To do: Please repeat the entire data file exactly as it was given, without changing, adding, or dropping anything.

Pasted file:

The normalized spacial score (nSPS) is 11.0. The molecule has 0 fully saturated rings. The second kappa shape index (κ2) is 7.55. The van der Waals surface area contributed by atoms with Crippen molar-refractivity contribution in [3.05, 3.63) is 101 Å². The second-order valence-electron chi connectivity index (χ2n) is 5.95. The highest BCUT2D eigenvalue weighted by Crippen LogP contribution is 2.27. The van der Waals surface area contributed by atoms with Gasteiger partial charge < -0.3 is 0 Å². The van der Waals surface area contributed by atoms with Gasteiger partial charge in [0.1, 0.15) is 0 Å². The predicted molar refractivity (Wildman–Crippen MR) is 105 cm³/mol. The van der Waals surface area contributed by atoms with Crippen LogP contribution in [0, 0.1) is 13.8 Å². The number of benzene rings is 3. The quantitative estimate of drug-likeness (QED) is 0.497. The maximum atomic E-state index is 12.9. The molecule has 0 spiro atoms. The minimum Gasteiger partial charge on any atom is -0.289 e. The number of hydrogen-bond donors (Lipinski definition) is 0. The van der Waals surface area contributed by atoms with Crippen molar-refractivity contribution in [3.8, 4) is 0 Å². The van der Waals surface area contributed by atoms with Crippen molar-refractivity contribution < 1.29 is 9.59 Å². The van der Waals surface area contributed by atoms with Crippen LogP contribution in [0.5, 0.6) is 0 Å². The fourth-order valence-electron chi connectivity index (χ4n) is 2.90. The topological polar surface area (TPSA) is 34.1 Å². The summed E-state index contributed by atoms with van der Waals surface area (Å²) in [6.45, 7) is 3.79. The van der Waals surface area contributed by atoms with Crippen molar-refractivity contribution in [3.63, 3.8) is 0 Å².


The normalized spacial score (nSPS) is 11.0. The molecule has 0 fully saturated rings. The second kappa shape index (κ2) is 7.55. The van der Waals surface area contributed by atoms with Crippen molar-refractivity contribution in [3.05, 3.63) is 101 Å². The second-order valence-electron chi connectivity index (χ2n) is 5.95. The highest BCUT2D eigenvalue weighted by Crippen LogP contribution is 2.27. The van der Waals surface area contributed by atoms with Gasteiger partial charge < -0.3 is 0 Å². The van der Waals surface area contributed by atoms with Gasteiger partial charge in [0.1, 0.15) is 0 Å². The predicted molar refractivity (Wildman–Crippen MR) is 105 cm³/mol. The van der Waals surface area contributed by atoms with Crippen LogP contribution in [0, 0.1) is 13.8 Å². The number of benzene rings is 3. The quantitative estimate of drug-likeness (QED) is 0.497. The maximum atomic E-state index is 12.9. The molecule has 0 spiro atoms. The minimum Gasteiger partial charge on any atom is -0.289 e. The number of hydrogen-bond donors (Lipinski definition) is 0. The van der Waals surface area contributed by atoms with Crippen molar-refractivity contribution in [3.8, 4) is 0 Å². The van der Waals surface area contributed by atoms with Crippen molar-refractivity contribution < 1.29 is 9.59 Å². The van der Waals surface area contributed by atoms with Crippen LogP contribution in [0.5, 0.6) is 0 Å². The fourth-order valence-electron chi connectivity index (χ4n) is 2.90. The topological polar surface area (TPSA) is 34.1 Å². The summed E-state index contributed by atoms with van der Waals surface area (Å²) in [6.45, 7) is 3.79. The van der Waals surface area contributed by atoms with Crippen molar-refractivity contribution in [3.63, 3.8) is 0 Å².